Underwater statue s Gili Meno Indonesia

The Gili Islands: Bali’s best escape

Why we love the Gili Islands

As Bali’s most popular island escape, the Gili Islands trio of tropical isles, each with distinctly different personalities, is where every traveller finds their perfect fit.

Each island nurtures a distinctly different scene, naturally segregating the party-hard backpackers who arrive in droves for Gili Trawagan, from the nature-seeking snorkellers and swooning honeymooners who head for quiet, coral-fringed Gili Meno or one of the plush, beachfront resorts on Gili Air.

Beach life Gili Islands. Image David Bristow.

Choosing where to stay on the Gili Islands is a bit like reading Goldilocks and the Three Bears. One will be too hard, one will be too soft and one will be just right, and that’s was makes this destination so universally appealing.

For me – 40-something, mother-of-one – Gili Trawangan was a bit hard-core, crammed with backpacker bars instead of bungalows, beaches crowded with longtail boats and touts.

Local inter-island transport, Gili Islands. Image David Bristow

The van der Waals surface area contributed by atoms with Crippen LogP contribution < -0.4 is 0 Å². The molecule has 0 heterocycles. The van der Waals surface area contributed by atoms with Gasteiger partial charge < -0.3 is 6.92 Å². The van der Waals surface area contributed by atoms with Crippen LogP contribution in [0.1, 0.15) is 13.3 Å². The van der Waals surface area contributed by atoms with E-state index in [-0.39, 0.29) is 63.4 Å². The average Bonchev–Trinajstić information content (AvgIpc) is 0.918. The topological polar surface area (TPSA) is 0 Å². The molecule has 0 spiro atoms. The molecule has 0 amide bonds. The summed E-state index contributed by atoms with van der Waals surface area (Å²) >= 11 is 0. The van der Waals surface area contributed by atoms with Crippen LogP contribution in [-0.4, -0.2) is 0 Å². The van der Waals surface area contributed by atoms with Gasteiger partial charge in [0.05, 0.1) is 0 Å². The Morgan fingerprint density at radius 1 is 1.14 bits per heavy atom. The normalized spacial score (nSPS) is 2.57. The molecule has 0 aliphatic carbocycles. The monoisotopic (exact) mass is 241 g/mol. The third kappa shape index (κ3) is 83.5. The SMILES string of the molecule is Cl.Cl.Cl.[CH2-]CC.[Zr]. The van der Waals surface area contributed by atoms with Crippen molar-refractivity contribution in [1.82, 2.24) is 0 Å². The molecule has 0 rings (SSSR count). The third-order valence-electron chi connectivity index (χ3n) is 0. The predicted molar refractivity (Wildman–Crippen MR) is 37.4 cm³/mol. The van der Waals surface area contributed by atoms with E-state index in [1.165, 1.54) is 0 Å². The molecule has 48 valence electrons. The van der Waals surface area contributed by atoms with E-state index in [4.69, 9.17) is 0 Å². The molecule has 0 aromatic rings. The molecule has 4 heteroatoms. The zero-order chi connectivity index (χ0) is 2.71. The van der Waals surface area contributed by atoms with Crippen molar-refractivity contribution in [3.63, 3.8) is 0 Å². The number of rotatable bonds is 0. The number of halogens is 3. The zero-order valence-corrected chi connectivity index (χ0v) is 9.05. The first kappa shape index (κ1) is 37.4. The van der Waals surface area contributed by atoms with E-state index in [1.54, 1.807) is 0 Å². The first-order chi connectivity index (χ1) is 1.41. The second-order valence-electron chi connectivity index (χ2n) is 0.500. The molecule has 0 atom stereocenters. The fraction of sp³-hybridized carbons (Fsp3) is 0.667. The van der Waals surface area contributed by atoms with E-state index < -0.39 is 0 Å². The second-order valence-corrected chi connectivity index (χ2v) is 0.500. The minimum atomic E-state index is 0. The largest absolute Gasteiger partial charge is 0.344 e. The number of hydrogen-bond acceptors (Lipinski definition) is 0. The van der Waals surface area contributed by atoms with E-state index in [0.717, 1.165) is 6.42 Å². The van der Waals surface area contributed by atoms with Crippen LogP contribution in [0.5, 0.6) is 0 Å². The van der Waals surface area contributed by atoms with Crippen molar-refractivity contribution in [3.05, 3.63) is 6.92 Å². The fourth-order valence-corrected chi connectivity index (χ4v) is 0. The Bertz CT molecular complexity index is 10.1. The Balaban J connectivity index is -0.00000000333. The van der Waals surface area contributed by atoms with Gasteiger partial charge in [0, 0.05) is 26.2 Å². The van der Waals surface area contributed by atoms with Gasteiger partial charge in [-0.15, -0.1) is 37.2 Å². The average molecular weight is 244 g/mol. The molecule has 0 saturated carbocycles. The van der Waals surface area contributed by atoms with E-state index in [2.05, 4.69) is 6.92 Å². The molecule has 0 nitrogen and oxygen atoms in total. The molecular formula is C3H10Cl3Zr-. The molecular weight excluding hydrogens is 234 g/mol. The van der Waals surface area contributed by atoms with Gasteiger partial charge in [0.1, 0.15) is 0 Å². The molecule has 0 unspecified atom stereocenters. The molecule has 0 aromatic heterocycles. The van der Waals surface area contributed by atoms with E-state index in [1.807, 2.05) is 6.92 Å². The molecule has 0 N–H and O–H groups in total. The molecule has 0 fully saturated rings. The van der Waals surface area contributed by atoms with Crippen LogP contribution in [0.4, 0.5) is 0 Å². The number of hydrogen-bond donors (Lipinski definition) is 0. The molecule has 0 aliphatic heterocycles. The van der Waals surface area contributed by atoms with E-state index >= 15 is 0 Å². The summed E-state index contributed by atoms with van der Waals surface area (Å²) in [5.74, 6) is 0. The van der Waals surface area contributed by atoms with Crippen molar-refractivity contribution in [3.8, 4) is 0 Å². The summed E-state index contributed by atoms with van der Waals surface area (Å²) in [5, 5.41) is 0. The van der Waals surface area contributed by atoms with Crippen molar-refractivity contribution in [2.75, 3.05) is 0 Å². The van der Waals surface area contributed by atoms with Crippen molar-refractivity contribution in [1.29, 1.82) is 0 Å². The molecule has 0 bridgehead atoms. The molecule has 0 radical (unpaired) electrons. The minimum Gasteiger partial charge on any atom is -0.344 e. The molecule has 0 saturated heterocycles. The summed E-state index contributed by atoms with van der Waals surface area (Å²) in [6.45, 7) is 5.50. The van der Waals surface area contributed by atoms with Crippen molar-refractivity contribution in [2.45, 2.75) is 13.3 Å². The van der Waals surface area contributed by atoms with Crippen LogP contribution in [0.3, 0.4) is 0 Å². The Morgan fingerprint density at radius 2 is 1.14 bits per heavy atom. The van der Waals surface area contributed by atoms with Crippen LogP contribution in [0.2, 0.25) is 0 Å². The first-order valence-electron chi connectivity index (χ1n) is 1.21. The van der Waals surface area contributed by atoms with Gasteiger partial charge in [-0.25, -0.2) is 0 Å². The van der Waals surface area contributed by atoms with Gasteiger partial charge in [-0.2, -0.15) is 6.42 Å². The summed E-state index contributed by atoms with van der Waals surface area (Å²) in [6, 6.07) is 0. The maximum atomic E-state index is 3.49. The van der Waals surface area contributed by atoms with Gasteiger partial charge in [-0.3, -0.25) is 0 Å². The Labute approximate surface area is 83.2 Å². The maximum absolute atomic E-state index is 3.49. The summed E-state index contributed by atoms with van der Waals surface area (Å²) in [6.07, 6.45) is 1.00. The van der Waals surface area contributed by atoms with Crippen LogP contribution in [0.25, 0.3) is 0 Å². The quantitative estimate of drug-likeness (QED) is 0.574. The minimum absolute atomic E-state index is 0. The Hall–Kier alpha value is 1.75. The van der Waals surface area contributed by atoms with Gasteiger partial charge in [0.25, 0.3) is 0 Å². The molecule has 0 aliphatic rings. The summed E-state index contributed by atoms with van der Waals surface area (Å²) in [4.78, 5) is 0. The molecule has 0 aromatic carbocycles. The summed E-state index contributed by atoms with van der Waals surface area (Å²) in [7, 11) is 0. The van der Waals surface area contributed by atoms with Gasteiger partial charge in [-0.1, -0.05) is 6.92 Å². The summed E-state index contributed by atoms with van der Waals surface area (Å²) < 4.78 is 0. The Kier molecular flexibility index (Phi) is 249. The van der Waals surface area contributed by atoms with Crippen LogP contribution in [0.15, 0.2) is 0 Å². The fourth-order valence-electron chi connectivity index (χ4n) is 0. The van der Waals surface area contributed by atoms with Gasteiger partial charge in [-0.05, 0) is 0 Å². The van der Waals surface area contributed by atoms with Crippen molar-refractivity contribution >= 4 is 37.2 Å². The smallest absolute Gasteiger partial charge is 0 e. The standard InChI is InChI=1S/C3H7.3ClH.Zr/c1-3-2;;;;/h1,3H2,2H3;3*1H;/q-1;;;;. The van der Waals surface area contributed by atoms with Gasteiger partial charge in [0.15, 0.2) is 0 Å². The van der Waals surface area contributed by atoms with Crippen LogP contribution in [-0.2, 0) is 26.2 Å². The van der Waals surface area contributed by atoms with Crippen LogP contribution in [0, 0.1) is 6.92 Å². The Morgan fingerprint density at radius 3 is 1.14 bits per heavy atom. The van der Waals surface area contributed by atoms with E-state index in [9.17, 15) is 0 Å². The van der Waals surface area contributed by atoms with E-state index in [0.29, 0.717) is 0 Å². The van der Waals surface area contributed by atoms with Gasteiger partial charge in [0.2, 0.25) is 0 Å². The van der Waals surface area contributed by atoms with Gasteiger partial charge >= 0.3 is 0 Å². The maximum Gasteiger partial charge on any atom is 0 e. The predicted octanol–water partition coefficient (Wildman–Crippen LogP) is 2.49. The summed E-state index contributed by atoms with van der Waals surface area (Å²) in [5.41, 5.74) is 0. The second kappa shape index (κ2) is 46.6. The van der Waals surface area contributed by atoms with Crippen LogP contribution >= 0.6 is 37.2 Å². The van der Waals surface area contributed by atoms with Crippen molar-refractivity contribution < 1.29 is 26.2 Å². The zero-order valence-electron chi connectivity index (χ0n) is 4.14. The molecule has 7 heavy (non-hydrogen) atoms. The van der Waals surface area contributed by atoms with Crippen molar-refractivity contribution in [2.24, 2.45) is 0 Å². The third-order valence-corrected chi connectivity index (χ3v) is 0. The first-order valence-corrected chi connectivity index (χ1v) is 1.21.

On the far side of the islands, Gili Air was a bit too resorty, but right in the middle, crowd-free Gili Meno was just the right fit offering us a poolside room in a gorgeous little French-run resort, off-the-beach snorkelling, and a string of sandy bars for sunset drinks.

Mellow Gili Meno

Tagged the romantic isle, this stunning little coral-fringed cay with sweeping, white sand beaches and clear, cerulean seas is dotted with boutique resorts and beach bars where you can sip a cocktail with your toes dug into the sand, or lounge in the water with an icy Bintang and watch the sun disappear over Gili T.

Tagged the romantic isle, Meno Gili Islands. Image David Bristow.

Motorbikes and parties are banned on the island, making the pulse of Meno especially mellow, and offering timeout to travellers keen to snorkel, dive and unwind.

There’s no car or motorbike traffic – everyone cruises around Meno by bicycle, cycling off to one of a dozen dive and snorkelling spots that travellers based on the other islands pay boatmen to bring them to.